Her name was Mary Denise Rensel. I didn’t have to look it up for this story. I never forgot it. In 1988, I traveled to a Fresno hospital with medical reporter Kathy Freeman. We were going to visit with a Bakersfield woman with cystic fibrosis who was in the end stage of the disease and was waiting and hoping for a new, experimental surgery that was her only chance of survival. I don’t know what I expected to see when I walked into the room, but it wasn’t this. Aren’t really sick people supposed to look that way, with tubes and beeping machines and monitors and that thing you see on the TV shows that pumps up and down and makes that “woosh, woosh, woosh” sound? Mary Denise did not look sick. There were no machines pumping and beeping. No massive tangle of tubes and IV bags. If not for the oxygen tube attached to her nose, I might have mistaken her for a nurse taking a break and said “Oh, excuse me, I have the wrong room.” But Mary Denise was sick. Really sick. Cystic fibrosis is an inherited disease in which the body’s organs, primarily the lungs, produce thick mucous that interferes with the ability to breathe and digest food. At the time, it was almost 100 percent fatal. But there was new hope for Mary Denise. Earlier that year, surgeons in Canada had performed the first successful double lung transplant, the only hope for survival. Mary Denise was on the list to join the very first group of patients to have a double lung transplant for cystic fibrosis. And she was out of time. Her doctors said she would not live to 30. She was 29 and had already lived well beyond expectations.
Kathy Freeman was a tough-as-nails reporter who was all business when it came to working a story. It’s a good skill to have. Don’t get involved, don’t get emotional. Your job is to do the story, and that’s it. That didn’t work with Kathy and Mary Denise. What started as an interview gave way to something else. They laughed. They told stories. They talked like two friends who had known each other all their lives. This is what I remember about that day. Kathy and Mary Denise becoming friends. Mary Denise went home to Pennsylvania, where she grew up and graduated from college, to wait for a transplant. She would be the fourth person to have the transplant at Pittsburgh’s Presbyterian University Hospital. When a set of lungs became available, Mary Denise entered the hospital and Kathy headed to Pittsburgh to report on the surgery. We had it all planned. We had already introduced Bakersfield to Mary Denise Rensel, the beautiful young artist who was about to help make medical history. Kathy would cover the surgery and recovery, then we would follow her as she resumed a life if not normal, one that was greatly improved. I would be the photographer. As you might be able to tell, she sort of stole my heart. Mary Denise was absolutely certain the surgery would be a success. Save for her failing lungs, she was in otherwise good condition to withstand such a rigorous surgery. She did not need a new heart to go with the lungs – some do – and that increased her chances. She joked that she hoped her scar wouldn’t keep her from wearing a bikini. She was taking sign language classes and planned to teach art to deaf students.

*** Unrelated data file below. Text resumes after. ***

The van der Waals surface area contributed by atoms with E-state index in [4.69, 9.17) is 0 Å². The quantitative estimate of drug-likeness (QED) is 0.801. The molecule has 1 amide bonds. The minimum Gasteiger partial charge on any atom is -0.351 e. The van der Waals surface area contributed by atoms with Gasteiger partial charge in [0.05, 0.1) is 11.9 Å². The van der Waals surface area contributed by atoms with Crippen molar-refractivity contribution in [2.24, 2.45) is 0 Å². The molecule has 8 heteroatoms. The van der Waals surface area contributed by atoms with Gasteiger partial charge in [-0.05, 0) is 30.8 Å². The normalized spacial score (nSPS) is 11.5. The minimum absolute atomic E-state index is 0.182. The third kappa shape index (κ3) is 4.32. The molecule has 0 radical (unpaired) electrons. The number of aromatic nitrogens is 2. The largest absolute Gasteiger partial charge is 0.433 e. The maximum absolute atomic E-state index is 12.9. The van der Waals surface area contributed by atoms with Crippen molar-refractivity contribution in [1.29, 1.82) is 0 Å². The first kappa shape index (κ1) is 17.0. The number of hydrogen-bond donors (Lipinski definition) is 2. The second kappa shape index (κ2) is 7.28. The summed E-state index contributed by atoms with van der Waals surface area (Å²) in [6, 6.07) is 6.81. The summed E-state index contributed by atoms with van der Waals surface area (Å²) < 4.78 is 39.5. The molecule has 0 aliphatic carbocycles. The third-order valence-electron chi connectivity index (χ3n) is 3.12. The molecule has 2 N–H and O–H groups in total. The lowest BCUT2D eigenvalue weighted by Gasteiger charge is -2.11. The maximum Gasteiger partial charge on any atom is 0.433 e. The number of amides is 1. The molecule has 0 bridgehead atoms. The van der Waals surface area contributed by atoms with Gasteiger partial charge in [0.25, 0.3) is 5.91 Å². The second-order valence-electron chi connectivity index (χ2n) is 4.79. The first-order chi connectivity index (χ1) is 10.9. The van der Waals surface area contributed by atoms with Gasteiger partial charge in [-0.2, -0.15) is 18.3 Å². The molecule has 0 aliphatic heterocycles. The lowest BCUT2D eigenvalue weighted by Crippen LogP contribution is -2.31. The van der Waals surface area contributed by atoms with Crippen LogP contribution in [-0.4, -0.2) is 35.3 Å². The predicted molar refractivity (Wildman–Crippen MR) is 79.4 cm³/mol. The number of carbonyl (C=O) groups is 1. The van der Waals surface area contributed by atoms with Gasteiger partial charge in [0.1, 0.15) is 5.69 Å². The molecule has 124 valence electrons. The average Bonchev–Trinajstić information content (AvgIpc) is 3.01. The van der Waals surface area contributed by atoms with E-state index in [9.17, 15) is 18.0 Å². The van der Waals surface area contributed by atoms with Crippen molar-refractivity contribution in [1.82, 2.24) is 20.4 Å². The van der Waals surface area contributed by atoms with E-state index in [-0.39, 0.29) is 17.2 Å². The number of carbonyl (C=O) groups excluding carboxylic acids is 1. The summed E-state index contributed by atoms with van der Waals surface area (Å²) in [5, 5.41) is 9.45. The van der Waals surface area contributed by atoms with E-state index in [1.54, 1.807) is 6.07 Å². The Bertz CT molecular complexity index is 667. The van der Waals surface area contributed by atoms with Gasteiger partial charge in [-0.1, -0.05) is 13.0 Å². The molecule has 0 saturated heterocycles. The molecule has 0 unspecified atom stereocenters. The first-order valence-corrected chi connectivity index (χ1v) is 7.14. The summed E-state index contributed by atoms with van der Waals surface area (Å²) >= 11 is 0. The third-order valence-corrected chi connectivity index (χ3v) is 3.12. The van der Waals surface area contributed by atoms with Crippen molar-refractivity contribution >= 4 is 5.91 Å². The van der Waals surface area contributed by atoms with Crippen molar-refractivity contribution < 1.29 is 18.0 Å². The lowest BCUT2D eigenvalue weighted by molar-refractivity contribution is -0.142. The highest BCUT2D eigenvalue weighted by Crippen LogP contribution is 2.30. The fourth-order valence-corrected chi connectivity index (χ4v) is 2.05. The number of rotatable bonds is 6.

On December 1, 1988, doctors operated on Mary Denise, removing her ravaged and failing lungs and replacing them with a donor’s. Almost from the beginning, things would go wrong. She went back into surgery later that evening to control bleeding. The next day, she went back into the operating room again, this time because of a clotting issue. On January 10, 1989, almost six weeks after her surgery, Mary Denise Rensel died of respiratory failure at Presbyterian University Hospital in Pittsburgh. Two of the first three double lung transplant patients had survived, and we all thought Mary Denise would be the third. I’ve never spoken with Kathy about how Mary Denise’s death impacted her. I know it did, and that’s enough.
About eight months after Mary Denise Rensel died, The Bakersfield Californian hired a new graphic artist. Kent Kuehl came from Visalia with his wife, Arely, 3-year-old son, Kent, and a daughter, Tiffany, 6. Tiffany had cystic fibrosis. Kent and I became friends, and over the years, of course, I watched Tiffany transform from a little girl to a teenager and into a young woman. And I saw Kent endure so many trips to the hospital with Tiffany. Each time I would see Tiffany at a party or a Californian event, I would remember Mary Denise Rensel and hope that Tiffany would not meet a similar fate. Early in 2009, Tiffany got married. Then, on October 30 of that year, she entered USC Keck Medical Center to have a double lung transplant operation, the same one that Mary Denise had 21 years earlier. Twenty one years is a long time in the medical world. The brand new, experimental surgery that Mary Denise did not survive is now relatively common, though still dangerous and risky. Between 55 and 70 percent of double lung transplant patients are now alive five years after their surgeries. Of course, the age and overall health going into the surgery plays a big factor. Like Mary Denise, Tiffany, who had her surgery at 25, was otherwise healthy. She did not need a new heart. There is still no cure for cystic fibrosis, but the transplants greatly improve and expand life expectancy. Tiffany survived her surgery, is happily married and is doing well, more than five years after her transplant. I like to think a young lady named Mary Denise Rensel, the girl whose name I never forgot, had a little something to do with that.